November 24, 2017 / 4:21 AM / a year ago

Breakingviews - China's bond squeeze could spread offshore

An investor stands in front of an electronic board showing stock information at a brokerage house in Shanghai, China, September 2, 2015. Chinese stocks managed to bounce off from steep losses and ended Wednesday almost flat as fresh supportive measures from brokerages eased investor fears that Beijing may be intensifying a crackdown on illegal margin financing. REUTERS/China Daily

HONG KONG (Reuters Breakingviews) - It is time to start worrying about Chinese bonds. Tightening regulation has provoked a sharp selloff in the $9 trillion fixed-income market, with collateral damage to share. If stress is sustained, it could infect China’s giant pile of foreign-currency debt.

Anxiety has been increasing all year, as President Xi Jinping takes a tougher line on financial risk. Regulators have suppressed techniques abused by speculators, such as short-term borrowings using bond-repurchase agreements and so-called negotiable certificates of deposit. This crackdown, combined with expectations of higher rates, had pushed up benchmark yields without much panic until this week.

What tweaked local punters were central bank guidelines targeting excesses in the $15 trillion asset management industry. The benchmark 10-year treasury yield topped 4 percent on Thursday, its highest since 2014.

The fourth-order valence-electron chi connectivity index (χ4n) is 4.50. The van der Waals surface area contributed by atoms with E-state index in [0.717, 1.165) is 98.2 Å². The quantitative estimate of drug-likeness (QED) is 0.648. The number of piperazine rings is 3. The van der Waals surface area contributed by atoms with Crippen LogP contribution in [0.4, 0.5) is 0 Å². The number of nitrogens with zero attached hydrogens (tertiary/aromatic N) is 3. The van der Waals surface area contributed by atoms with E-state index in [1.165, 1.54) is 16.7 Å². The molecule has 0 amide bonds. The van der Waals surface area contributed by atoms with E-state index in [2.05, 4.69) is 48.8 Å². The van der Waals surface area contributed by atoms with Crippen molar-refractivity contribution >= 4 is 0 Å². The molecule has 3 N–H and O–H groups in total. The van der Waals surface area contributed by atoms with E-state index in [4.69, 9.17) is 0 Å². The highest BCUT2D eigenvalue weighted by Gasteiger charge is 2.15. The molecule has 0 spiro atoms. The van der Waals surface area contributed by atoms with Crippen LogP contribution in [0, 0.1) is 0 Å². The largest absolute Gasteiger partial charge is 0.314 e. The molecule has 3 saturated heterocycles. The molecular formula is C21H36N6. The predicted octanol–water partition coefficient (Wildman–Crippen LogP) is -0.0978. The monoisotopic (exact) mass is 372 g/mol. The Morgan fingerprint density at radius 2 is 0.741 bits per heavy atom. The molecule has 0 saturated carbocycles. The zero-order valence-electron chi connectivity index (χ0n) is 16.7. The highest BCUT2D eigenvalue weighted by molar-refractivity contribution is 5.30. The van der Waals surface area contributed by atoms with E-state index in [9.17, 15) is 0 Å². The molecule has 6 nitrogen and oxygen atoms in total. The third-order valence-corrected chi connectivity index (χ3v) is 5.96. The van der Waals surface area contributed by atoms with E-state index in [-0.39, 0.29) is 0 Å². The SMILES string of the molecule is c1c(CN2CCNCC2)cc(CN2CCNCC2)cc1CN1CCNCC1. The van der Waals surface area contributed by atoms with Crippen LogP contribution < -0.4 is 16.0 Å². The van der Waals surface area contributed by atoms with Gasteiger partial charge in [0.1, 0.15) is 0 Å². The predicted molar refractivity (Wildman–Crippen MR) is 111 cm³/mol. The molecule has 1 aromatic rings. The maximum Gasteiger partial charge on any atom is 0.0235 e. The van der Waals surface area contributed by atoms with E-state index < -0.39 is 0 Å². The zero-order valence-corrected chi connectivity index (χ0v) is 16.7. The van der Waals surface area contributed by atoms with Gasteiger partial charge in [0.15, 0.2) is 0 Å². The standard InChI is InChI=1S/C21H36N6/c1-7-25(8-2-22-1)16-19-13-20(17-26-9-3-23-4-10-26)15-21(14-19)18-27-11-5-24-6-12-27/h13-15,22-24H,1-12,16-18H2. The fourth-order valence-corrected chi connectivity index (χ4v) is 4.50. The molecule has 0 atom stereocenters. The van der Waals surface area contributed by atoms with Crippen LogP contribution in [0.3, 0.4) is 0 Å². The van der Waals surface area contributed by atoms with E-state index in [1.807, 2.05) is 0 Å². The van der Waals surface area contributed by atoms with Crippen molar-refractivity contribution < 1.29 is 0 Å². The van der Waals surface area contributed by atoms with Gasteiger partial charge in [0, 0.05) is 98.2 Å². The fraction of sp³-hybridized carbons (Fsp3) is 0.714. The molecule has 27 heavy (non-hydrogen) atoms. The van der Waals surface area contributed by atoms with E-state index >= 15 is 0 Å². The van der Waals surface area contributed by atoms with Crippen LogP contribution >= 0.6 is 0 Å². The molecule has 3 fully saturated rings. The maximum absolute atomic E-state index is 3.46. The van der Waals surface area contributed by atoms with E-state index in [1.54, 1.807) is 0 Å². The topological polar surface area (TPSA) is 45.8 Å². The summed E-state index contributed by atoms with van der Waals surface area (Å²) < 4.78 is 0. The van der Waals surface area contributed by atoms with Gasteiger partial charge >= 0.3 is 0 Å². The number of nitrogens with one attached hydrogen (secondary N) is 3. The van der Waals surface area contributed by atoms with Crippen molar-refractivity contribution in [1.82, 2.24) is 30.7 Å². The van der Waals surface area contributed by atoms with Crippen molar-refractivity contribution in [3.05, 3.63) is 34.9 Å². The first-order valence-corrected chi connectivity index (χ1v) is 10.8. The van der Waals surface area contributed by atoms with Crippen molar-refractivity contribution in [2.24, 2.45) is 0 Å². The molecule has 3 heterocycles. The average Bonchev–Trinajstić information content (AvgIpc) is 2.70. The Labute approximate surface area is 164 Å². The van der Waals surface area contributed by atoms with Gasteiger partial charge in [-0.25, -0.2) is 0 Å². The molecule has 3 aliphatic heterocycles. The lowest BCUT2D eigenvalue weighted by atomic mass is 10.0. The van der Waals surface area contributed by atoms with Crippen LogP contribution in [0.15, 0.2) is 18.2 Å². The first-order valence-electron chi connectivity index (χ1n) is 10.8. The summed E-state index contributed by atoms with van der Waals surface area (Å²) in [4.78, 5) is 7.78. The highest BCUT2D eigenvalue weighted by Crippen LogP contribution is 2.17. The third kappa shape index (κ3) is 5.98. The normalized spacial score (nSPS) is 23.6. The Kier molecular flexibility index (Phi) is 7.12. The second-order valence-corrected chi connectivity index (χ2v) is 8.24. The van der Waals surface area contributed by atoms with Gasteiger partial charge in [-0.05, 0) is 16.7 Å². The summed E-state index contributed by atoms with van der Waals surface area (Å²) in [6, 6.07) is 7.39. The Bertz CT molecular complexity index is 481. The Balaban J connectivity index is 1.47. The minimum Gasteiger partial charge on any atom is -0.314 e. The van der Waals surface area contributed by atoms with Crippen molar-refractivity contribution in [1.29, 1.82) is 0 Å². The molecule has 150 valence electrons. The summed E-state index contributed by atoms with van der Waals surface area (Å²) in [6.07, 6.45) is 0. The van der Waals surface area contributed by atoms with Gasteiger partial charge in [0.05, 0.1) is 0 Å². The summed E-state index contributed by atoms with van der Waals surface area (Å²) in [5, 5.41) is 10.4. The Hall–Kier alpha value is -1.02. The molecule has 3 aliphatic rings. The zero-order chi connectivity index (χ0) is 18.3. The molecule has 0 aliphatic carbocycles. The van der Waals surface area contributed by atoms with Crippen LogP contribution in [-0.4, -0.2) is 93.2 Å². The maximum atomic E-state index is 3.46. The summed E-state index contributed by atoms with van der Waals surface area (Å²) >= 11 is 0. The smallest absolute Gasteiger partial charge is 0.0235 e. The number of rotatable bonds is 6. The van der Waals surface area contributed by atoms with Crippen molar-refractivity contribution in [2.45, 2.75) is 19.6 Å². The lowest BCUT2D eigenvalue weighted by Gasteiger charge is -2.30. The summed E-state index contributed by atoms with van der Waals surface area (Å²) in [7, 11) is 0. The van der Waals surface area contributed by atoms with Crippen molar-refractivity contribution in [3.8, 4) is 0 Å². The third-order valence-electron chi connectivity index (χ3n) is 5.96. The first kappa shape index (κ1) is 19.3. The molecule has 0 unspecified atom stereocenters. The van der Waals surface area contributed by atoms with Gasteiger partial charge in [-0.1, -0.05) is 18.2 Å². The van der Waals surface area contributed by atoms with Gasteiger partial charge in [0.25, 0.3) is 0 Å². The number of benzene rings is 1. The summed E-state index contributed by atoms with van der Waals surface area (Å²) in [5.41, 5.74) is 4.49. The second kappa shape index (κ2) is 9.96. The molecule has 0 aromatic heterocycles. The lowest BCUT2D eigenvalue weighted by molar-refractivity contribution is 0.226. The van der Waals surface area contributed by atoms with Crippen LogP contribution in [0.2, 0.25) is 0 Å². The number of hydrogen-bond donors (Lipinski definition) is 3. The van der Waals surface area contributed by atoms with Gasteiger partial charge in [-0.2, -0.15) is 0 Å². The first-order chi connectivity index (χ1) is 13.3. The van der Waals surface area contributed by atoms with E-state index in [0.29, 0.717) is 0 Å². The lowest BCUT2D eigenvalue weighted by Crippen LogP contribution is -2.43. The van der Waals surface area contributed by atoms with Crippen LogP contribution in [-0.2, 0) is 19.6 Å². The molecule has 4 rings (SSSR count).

Overseas investors have watched Chinese markets closely since 2015, when a stock crash was felt around the world. Bonds are far more important. Stressed companies and financial institutions have come to rely heavily on short-term debt issues to repay bank loans and maturing wealth management products. The sector remains patchily regulated and distorted by implicit guarantees.

At the same time, cheaper funding costs led many mainland firms to borrow in dollars. Thomson Reuters data shows Chinese issuers sold more than $100 billion of bonds in dollars, euros and yen by the end of September, up 24 percent from 2016. They have also borrowed liberally directly from banks. Foreign lenders’ China exposure grew 13 percent to hit a record high in the first half of 2017, Fitch Ratings says, to stand at $1.9 trillion. Most of that will not be in yuan.

If the local rout turns into a full-on crash, that could create problems for these markets. Borrowers, seeing rates spike at home, would naturally seek to borrow more in foreign currencies. But they might struggle to find investors: most investors in Chinese dollar bonds are also from the People’s Republic. If stress is sustained, weaker issuers will struggle to borrow in any currency, and start defaulting on offshore obligations first. That would be a far bigger headache than 2015.


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